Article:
The 10 Best Things Of 2019

This year might've sucked, but these things didn't.

They say we should take joy wherever we can find it, and that motto's never been more apt than it was in 2019, one of the most garbage years I have ever had the displeasure of living through. Each new day brought fresh evidence that the entire world had lost its goddamn mind, that our doom might lie just over the horizon (and fingers crossed because, honestly, let's just get this charade over with) and that no one - like, absolutely fucking no one - is coming to save us.

But it wasn't all doom and gloom, particularly on the entertainment front! While politicians and hate groups and a seemingly endless supply of terrible takes did everything in their power to shatter our will to live, 2019 yielded some of the best content of the decade, both in theaters and on television. Below, you will find my list of the ten best things I saw in 2019. These TV shows, movies and the people who made them lifted us up when we were low, showed us things we never thought we'd see (Walton Goggins in tap shoes, for instance), birthed new catchphrases into our lexicon, and maybe even let us learn to love again. 

Here they are, in no particular order.


Is Quentin Tarantino's Once Upon a Time in Hollywood my favorite movie of the year? Almost. That title belongs to another movie, which we'll discuss here in a minute. But do I think Quentin Tarantino's Once Upon a Time in Hollywood is the best movie of the year? Yes, absolutely. There's an important distinction between "Best" and "Favorite" (which I'm sure I've discussed on this site in the past), and this is just another great example. No other movie I saw this year was as beautifully-executed as this one (the "Out of Time" sequence alone, I mean my God), as instantly iconic as this one, as intoxicating as this one. Once Upon a Time in Hollywood felt like a movie made with me in mind, juggling alternate history, serial killer/cult shenanigans and Hollywood politics with ease. It may well be Tarantino's masterpiece. 


Nothing, and I do mean nothing, was funnier this year than Tim Robinson's I Think You Should Leave. I just watched it again the other night, and that was probably my 10th or 11th end-to-end viewing (ITYSL's ~20min-per-episode runtime, one of its greatest features, makes revisiting eminently doable). It gave us instantly iconic characters - the "No Good Car Ideas Guy", the "Honk If You're Horny Guy", "Chunky" - and added a dozen new catchphrases and terms to our lexicon ("Mudpie", "He admit it!", "He humiliated you, Charlie"). It gave us one of the most memorable songs of the year ("Their worms are their money/The bones are their dollars"), made "chodes" a popular thing to say again, and - perhaps most refreshingly of all - it came out of nowhere. For all of these reasons and countless others, I Think You Should Leave deserves a spot on this list.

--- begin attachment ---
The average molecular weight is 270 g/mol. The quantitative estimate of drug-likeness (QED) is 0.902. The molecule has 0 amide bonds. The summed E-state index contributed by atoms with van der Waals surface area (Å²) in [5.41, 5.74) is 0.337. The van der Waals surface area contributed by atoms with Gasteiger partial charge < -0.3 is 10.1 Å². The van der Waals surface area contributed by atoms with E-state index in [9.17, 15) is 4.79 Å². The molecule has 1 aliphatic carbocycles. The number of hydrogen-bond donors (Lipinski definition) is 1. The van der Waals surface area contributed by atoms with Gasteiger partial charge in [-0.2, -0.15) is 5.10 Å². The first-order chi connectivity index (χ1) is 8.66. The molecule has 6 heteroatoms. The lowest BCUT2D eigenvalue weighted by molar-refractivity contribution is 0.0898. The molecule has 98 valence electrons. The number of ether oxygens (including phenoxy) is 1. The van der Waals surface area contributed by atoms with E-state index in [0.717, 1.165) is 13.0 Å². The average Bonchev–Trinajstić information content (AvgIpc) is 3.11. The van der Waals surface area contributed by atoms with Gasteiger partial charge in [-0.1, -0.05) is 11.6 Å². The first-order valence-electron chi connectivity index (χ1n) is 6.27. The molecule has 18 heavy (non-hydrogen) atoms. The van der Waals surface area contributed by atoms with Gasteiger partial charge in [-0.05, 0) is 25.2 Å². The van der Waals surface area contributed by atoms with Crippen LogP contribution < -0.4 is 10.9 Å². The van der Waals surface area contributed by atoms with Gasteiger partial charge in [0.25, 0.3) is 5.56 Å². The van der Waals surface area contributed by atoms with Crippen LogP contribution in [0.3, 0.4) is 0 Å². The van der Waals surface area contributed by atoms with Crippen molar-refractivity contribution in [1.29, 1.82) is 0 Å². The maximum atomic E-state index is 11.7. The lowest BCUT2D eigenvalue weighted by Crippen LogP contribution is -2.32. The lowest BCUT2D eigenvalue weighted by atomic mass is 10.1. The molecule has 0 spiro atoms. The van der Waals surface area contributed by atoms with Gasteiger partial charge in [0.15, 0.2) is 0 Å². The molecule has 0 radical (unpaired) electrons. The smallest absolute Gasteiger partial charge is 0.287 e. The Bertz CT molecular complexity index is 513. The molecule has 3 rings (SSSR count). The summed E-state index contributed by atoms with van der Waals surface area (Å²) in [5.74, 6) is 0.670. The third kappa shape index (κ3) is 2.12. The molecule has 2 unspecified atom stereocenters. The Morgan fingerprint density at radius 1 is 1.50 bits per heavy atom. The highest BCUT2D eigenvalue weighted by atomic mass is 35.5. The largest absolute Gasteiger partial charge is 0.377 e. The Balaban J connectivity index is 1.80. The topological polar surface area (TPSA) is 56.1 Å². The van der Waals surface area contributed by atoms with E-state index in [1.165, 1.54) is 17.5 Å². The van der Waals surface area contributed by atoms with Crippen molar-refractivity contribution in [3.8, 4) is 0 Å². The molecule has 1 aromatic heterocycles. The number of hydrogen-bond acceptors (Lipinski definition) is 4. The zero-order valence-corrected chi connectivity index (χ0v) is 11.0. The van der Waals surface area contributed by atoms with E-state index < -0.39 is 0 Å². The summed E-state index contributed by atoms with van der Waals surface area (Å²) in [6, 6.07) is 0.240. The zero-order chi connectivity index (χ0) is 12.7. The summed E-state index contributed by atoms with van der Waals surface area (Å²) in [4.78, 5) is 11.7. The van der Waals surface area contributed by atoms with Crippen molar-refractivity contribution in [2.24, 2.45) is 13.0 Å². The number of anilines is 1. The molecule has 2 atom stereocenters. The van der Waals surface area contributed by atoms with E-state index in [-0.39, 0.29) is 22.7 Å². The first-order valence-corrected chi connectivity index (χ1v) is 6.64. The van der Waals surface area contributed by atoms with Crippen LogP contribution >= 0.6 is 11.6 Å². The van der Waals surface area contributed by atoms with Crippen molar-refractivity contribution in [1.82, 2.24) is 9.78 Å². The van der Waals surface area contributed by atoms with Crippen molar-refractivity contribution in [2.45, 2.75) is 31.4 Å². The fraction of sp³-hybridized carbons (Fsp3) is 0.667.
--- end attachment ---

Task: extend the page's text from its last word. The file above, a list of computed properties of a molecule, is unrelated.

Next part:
HBO's Righteous Gemstones was exactly as excellent as we expected it to be, but it went the extra mile with this insanely catchy song that dominated social media for weeks after it aired. Ostensibly performed by Aimee-Leigh and Baby Billy Gemstone (read: actually performed by Jennifer Nettles and Walton Goggins), The Righteous Gemstones' "Misbehavin'" is my pick for Song of The Year. If you don't love this song, well, you can get right the fuck out of my house.


We say this every time he pops up outta nowhere to deliver an excellent performance (as he did in 2006's Dreamgirls), but Craig Brewer's Dolemite Is My Name may really represent the honest-to-God return of Eddie Murphy. The comedian is on fire here, immortalizing Rudy Ray Moore with respect and dignity while also being uproariously funny (and, thank the Movie Gods, gleefully profane). Soon enough, we will have a Coming to America sequel (heads up: the script is excellent), a new Beverly Hills Cop and - if the circulating rumors are to be believed - the chance to see Murphy performing stand-up comedy again for the first time in decades. If this really is the return of Eddie Murphy, Dolemite Is My Name is ground zero for that return. If you haven't watched it yet, stop reading this list and get on that immediately. 


This one's sort of a cheat (as most of you will not see Color Out of Space until early next year), but man: what a pleasure it was to see Spectrevision draw the legendary Richard Stanley out of not-so-self-imposed exile to deliver one of the best Lovecraft adaptations that's ever hit the big screen. Stanley's film updates and modernizes the Lovecraft short story upon which Color Out of Space is based, but it knows its shit. It understands that unknowability and creeping madness are key to the Lovecraft formula, but it also understands that audiences need a little viscera to go on. It also understands that modern audiences like seeing Nic Cage turning in an actual performance, and this one's a real doozy. We really think y'all are gonna love this movie, and we can't wait for you to see it. It's just such a blast.